You may choose a Limited Liability Partnership (LLP) through which to operate your business. A LLP is similar to an ordinary partnership but also has some elements of a limited company. As with a limited company a LLP is a separate legal entity and must be registered with Companies House.
Whilst the regime surrounding a limited company is clear and largely understood a LLP is less so but it does have more flexibility. In an LLP one partner is not responsible or liable for another partner’s negligence or misconduct.
As with partnerships members of a LLP are self-employed and liable to tax and National Insurance Contributions on the share of the profits.
To help you understand what is required to operate your business as a Limited Liability Partnership (LLP) we have listed the tax and accounting responsibilities.
A limited liability partnership (LLP) is similar to an ordinary partnership – in that a number of individuals or limited companies share in the risks, costs, responsibilities and profits of the business.
The difference is that liability is limited to the amount of money they have invested in the business and to any personal guarantees they have given to raise finance. This means that members have some protection if the business runs into trouble.
It is important to note that changes to the tax treatment of income received by members of a LLP were introduced with effect from 6 April 2014 . Members that meet the three conditions listed below are treated as employees. Both the LLP and the LLP member will be liable to Class 1 NIC. The conditions are as follows:
Condition A: It is reasonable to expect at least 80% of the members pay is fixed, or if variable, then without reference to, or in practice unaffected by, the LLP’s overall profit or loss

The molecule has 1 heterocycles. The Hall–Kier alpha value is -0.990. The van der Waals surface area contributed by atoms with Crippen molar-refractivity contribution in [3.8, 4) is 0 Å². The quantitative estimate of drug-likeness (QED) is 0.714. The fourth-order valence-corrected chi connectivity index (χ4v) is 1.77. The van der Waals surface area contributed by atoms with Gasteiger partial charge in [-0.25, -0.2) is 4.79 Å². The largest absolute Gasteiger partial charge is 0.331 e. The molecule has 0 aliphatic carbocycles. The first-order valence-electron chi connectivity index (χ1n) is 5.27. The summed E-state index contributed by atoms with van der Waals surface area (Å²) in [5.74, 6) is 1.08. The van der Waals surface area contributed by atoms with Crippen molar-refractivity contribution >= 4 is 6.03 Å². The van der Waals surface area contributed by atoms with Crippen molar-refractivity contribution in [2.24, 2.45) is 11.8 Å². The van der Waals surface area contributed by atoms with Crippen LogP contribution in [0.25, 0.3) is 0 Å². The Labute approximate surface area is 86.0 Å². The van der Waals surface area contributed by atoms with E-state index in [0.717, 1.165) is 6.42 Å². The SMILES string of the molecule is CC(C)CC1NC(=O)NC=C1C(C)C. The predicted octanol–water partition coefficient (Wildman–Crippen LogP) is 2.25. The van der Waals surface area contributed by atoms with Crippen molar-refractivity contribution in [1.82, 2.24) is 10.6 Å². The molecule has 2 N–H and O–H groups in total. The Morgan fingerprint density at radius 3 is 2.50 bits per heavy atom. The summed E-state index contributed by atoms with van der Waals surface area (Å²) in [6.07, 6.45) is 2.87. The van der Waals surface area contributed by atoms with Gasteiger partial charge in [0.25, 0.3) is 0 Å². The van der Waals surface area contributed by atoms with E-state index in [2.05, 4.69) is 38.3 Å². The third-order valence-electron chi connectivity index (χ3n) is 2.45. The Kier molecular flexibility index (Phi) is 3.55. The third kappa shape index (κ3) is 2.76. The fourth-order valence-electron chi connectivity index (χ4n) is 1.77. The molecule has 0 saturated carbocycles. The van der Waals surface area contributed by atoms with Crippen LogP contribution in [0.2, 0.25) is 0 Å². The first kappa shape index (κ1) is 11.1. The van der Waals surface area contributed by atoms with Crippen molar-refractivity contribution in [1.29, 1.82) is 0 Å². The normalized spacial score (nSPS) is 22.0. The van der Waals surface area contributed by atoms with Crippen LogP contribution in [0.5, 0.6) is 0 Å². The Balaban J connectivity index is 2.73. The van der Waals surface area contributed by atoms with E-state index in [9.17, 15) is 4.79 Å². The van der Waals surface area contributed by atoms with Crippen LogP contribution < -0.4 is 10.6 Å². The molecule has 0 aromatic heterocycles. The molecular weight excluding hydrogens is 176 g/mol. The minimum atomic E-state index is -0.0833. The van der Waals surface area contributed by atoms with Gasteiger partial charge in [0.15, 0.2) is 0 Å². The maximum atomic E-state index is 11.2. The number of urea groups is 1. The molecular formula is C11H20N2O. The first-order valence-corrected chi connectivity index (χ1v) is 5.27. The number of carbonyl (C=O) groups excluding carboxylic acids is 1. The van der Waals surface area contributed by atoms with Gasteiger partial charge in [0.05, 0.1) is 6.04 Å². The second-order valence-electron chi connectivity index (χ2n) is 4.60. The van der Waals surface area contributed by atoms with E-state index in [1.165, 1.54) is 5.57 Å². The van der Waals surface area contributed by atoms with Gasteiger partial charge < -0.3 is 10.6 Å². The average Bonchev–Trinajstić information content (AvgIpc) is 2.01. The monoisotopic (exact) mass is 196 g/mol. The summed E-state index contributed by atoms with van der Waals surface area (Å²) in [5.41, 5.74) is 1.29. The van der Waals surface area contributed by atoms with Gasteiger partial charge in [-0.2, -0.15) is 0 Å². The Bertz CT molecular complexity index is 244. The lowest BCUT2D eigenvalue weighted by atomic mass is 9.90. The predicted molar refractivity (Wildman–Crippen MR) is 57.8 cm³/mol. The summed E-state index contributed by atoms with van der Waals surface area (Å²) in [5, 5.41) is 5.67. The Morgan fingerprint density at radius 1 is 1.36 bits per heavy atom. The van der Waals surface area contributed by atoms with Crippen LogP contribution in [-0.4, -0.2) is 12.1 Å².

Condition B: The member has no significant influence over the affairs of the LLP
Condition C: The members’ contribution to the LLP is less than 25% of the ‘disguised salary.’
Subject to the member not be classed as an employee the following applies:
- Each member needs to register as self-employed.
- There is no restriction on the number of members, but at least two must be designated members – the law places extra responsibilities on them.
- LLPs must register at Companies House.
- It’s a good idea to draw up a written agreement between the members. For further advice, consult an accountant or solicitor.
Management and Raising Finance
- Usually the members manage the business, but can delegate responsibilities to employees.
- Members raise money out of their own assets and/or with loans.
Records and Accounts
- Each individual member must make annual self-assessment returns to HM Revenue & Customs (HMRC).
- All LLPs must file accounts with Companies House.
- An annual reminder letter will be sent to the LLP a few weeks before the due date requesting they download the form from the Companies House website. It needs to be completed and returned to Companies House with the appropriate fee.
- Each member takes an equal share of the profits, unless the members agreement specifies otherwise.
Tax and National Insurance
- The profits of a member of an LLP are taxable as profits of a trade, profession or vocation and members remain self-employed and subject to Class 2 and 4 NIC.
Income tax and National Insurance
As a limited liability partnership (LLP) each partner has to:
- Complete a Self-Assessment Tax Return every year and
- pay Class 2 and Class 4 NIC.
Companies House Filing
As a limited liability partnership (LLP) you have to:
- Complete an annual return every year and
- supply a signed set of accounts to Companies House every year
You may chose to register your business for VAT. Businesses with a turnover of £81,000 (from 1 April 2014) are obligated by HMRC to be VAT registered.
As a VAT-registered business you have to complete a VAT return form for each tax period, usually every three months. This details how much VAT you:
- have charged your customers;
- have been charged by your suppliers; and
- owe HMRC or are owed by them.
You will be sent your VAT return form towards the end of your tax period. You must return the form and payment (if appropriate), normally no later than one month after the end of your tax period.
PAYE deductions and National Insurance
If your business pays more than £1,500 per month to HMRC you must make monthly payments of PAYE and NIC.
If your business pays less than £1,500 per month to HMRC, you may make payments of PAYE and NIC every three months. Use form P31 to tell HMRC you want to pay every three months.
After the end of each tax year, you will have to complete the following forms:
- P60 End-of-Year Summary (for each employee)
- P11D or P9D Return of Expenses and Benefits (for each employee)
- P11D(b) Employer Declaration of Return of Expenses and Benefits
IMS takes care of all of the required tax and accounting responsibilities, leaving you to focus on the things that are really important.